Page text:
“At first, I wasn’t sure, but, yes. My own kid, shit.” My chest warms. “I can see it. And you. I think you’d be an amazing father.”

He sucks in a sharp breath. “You want a kid with me?”

Ah, fuck. I can’t read that tone. Is it … is that a yes or a hell fucking no? “Well, I don’t see you going anywhere in a hurry. And if it’s too much for you—”

“Are you kidding? Too much? Of course it will be too much. I’m an anxious mess the majority of the time, and you want to add a kid to that? I’ll ruin them. I’ll mess it up and cause the child issues, and holy shit why do I want to say yes?”

“You do?”

“More than I’ve ever wanted anything while being simultaneously terrified.”

I bark a laugh of pure relief. “That’s a yes?”

“Yes. Hell yes.”

I scoop him into my arms, overwhelmed at how happy I am, and kiss him just because I’ll never get enough of it. “I want you to move in. And to have kids with you, and to run the business with you, and to help you with your quirky book experiments. I want everything.”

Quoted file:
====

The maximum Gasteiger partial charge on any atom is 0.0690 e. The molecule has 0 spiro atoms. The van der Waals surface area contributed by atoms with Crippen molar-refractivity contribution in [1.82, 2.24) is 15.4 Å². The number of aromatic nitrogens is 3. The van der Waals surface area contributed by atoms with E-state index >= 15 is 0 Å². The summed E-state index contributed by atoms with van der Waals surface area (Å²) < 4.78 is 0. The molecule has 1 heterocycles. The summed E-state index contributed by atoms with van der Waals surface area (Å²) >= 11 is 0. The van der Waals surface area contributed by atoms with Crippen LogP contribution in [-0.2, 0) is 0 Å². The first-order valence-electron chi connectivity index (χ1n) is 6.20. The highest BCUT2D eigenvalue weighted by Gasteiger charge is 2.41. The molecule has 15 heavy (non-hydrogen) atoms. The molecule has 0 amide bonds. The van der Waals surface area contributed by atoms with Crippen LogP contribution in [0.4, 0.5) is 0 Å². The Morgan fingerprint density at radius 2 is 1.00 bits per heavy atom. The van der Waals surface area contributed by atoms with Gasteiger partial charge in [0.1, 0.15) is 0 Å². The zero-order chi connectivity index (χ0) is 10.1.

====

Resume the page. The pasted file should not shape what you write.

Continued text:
“You want me to move in?” Beau’s smile is blinding. “Wouldn’t having a roommate at forty-one be more pathetic than forty?”

“Nah, I figure once you cross that milestone of forty, all bets are off.”

“Ice cream for dinner?”

“And breakfast.”

“Jumping in the fountain at the mall?”

“Only if I don’t push you in first.” I pump my eyebrows at him.

“Can I have a turn on your zip line?”

“Of course.” I pause for a second. “Once you’re forty-one. Please, Bo-Bo, you need to earn the awesome.”

“Why do I get the feeling I’ll turn forty-one and you’ll turn around and be like, ‘oh, did I say forty-one? I meant forty-five,’ and then I still won’t be at your level?”

I shrug. “Guess you’ll just have to stick around and find out.”

“I think I can do that.”

“Good.” I kiss him. “And you’re fooling yourself if you think I’m not the one punching above my weight.”

“Agree to disagree?”

“Never.” I screw up my face. “I read once that compromise was a terrible thing in relationships.”

He tilts his head. “Somehow that doesn’t sound right.”

I kiss him again. And again. Because fuck, I can’t stop. “So who gets to tell Marty and Lizzy we could have niblings coming their way?”

“Hey, I think I’m still regaining my ability to breathe after telling Lizzy we were together. You’re up this time.”

“I’ll allow it.” Because I’m realizing when it comes to Beau, I’ll give him anything.